NewYearDayIt’s that time of year where we set goals to make up for the mistakes we made the previous year grow as people. Isn’t that really what New Year’s resolutions are all about? Giving up some of those vices (like eating too much chocolate) for better health or starting down a path toward a dream we’ve held maybe too privately close because speaking it out load would actually mean we would need to do something about it.

Hmm . . .

I have to confess . . . I do make New Year’s resolutions every year. I can’t say that I’m all that good working on them but I still try. Maybe less than doing a New Year’s resolution, I believe in goal setting. I think it keeps us active in this life to be shooting for something . . . whatever it might be in your world. But I’ve learned some things along the way about setting goals that might help you achieve your goal(s) this coming year.

1. Have an overall dream (I’m going to finish my novel!) but then set smaller goals along the path.

For YEARS, I said I was going to finish my book but until I sat down and divided up that elephant into smaller achievable steps, it didn’t happen. What would get you there? Sometimes it’s hard to know HOW to actually do the work of finishing a novel so here’s what I’ve found and I’m not a super-speedy novelist.

Writing 1,000 words a day (when I’m not doing a 12 hour nursing shift) is fairly easy. Writing 2,000 words a day is my general maximum before my brain starts to meltdown. This word count should happen in about three hours (if you stay off social media and generally know what you’re going to write about.) Aim to write 20,000 words/month. Really, that’s just 10 days staying completely on task and getting 2,000 words on the page. Four months of JUST doing 10 days of 2,000 word counts and you have a first draft! Don’t edit yourself. Just get the words on the page. You can’t edit an empty page. And now you have an 80,000 word NYT Bestseller document that will need a lot of work–but you DID IT!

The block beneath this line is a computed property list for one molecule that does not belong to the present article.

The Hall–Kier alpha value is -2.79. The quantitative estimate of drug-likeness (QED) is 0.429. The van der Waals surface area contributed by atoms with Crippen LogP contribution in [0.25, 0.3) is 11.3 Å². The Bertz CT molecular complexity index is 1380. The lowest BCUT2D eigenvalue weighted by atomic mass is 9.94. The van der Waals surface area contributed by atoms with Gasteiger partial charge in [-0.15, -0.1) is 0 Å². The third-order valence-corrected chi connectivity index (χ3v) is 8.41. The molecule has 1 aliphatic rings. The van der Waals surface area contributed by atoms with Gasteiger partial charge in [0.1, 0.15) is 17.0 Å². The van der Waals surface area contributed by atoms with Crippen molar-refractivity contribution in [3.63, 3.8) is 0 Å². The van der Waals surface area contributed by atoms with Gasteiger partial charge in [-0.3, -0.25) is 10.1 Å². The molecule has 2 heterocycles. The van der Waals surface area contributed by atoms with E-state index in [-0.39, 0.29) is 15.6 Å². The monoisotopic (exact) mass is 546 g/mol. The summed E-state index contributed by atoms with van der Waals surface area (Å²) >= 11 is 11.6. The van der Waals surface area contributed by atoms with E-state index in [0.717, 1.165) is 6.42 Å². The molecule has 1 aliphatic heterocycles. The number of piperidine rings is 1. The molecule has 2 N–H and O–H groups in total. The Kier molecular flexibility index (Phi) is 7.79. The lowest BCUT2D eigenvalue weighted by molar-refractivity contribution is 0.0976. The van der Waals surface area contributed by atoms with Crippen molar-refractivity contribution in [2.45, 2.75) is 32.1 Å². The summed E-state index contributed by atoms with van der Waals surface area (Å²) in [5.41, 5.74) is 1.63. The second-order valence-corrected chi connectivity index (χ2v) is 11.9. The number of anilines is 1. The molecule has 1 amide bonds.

2. Make the goal realistic for you and your life.

I’ve been working out with a personal trainer for a couple of years. I needed to lose some weight (a lot!) and knew I needed the accountability of another person to help me do it. I am almost to my goal and my trainer would like a much faster process than me. He set a CRAZY weight loss goal for December (hello, Christmas cookies) and in my mind I said, it’s not going to happen. And so, it didn’t happen. I did, though, achieve the smaller goal I set for myself. If what I outlined above makes your eyeballs glaze over, cut it in half or one quarter but just get started.

3. Have an accountability person.

It really does help. I’m not talking about a critique partner though those are good, too. What you need is just someone in your corner (thanks, Casey!) who will keep tabs on you and your goal. Send you an e-mail to ask if you’re making progress. Celebrate your victories by posting lots of these (!!!!!!!!!!!!!!) on Facebook.

4. Don’t give up.

I was a person who used to give up easily. If I ate bad one day, the whole month could be shot. Everyone has bad days and doesn’t meet their goals. My trainer confessed to me just today about eating handfuls of chocolate covered raisins, pizza AND french fries which made me a little too joyful inside BUT he’s already back in the gym. When you fall off the path . . . the next day . . . sit back down and get back to it. Life happens but don’t let it run you over.


As you’re traveling down whatever goal path you’ve set for 2013, celebrate the small achievements (making that monthly word count goal) and the big achievement (Yes, I DID finish that novel!) with lots of chocolate and responsible drinking exercise and then do it again.

Set another goal.

So, what about you? What’s one goal, writing or otherwise, that you have for 2013? How are you going to achieve it?